Why might Mitt Romney wind up the nominee of a Republican Party that is conspicuously immune to his charms? Because the conservative opposition is disorganized and underfunded. That is the challenge faced today by Romney's strongest conservative challenger, Rick Santorum.
Santorum failed to submit a full slate of delegates in either Ohio, where he could miss out on as many as 18 delegates, or Tennessee, both states he might win. (Santorum has led in both places, though polls show the races tightening.) Santorum failed to make the ballot in Virginia, where he could have conceivably beaten Romney. Super Tuesday is the first time the campaigns will compete in multiple states at once. Instead of televised debates, the airwaves are filled with ad wars. This plays to Romney's advantage.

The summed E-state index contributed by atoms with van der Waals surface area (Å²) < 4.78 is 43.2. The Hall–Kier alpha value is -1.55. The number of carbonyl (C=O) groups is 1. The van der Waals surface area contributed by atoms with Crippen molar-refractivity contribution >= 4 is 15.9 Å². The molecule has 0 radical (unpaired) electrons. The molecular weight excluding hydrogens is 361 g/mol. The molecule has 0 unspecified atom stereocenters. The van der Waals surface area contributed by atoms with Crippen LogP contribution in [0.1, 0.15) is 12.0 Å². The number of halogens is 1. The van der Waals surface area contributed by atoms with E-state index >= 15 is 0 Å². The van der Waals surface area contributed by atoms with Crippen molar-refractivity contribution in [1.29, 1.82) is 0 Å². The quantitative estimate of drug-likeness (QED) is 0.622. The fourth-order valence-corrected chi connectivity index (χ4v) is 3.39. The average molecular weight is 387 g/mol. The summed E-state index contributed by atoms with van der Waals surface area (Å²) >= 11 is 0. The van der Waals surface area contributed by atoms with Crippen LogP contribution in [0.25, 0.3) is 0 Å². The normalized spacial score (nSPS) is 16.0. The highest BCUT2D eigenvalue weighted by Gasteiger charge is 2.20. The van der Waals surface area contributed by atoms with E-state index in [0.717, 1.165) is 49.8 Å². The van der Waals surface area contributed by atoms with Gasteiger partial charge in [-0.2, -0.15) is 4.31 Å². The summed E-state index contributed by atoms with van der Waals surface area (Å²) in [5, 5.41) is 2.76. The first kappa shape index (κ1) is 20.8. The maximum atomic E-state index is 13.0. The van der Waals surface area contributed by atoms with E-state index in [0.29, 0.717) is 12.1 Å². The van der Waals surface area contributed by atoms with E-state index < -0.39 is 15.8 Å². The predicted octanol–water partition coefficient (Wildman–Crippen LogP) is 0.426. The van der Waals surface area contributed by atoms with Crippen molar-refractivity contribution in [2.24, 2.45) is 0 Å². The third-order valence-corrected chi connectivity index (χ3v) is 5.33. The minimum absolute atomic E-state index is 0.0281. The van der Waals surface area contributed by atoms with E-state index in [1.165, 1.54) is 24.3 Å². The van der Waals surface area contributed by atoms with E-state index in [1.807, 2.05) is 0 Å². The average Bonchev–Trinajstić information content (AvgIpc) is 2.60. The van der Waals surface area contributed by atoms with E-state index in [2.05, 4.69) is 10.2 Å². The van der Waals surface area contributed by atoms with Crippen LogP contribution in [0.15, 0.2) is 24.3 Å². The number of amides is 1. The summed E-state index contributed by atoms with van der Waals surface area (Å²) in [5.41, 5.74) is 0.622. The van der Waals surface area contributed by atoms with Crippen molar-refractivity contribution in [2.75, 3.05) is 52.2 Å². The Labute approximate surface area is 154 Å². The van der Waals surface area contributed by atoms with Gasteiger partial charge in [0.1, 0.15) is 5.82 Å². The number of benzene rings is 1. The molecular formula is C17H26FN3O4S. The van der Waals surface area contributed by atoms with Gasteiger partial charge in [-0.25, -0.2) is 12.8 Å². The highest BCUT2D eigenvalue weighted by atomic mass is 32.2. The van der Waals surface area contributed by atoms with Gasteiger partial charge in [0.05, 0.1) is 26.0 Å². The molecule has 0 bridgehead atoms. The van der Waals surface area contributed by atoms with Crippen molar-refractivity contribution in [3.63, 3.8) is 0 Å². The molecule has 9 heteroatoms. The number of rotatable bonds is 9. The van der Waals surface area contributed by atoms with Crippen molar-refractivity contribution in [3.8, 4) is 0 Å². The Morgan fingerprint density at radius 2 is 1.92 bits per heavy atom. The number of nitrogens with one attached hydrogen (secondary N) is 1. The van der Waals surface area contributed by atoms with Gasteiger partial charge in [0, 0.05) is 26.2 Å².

Romney's strategy has always been to outspend and out-hustle Santorum. (Even if Newt Gingrich makes yet another comeback, he has the same structural problems as Santorum.) This strategy seems to be having an impact. That doesn't mean that all is lost. Santorum seems almost certain to win Oklahoma, and could still walk away with some big prizes tonight, denying Romney the aura of inevitability he has been trying to reclaim since going on a recent primary and caucus winning streak.
Can Santorum rally the palpable conservative opposition to Romney and overcome his organizational deficits? Or will he lose the big states and watch even some conservatives who don't want to vote for Romney turn to the former Massachusetts governor as the GOP's only change against the well-funded, well-organized Barack Obama? That's the big question today.
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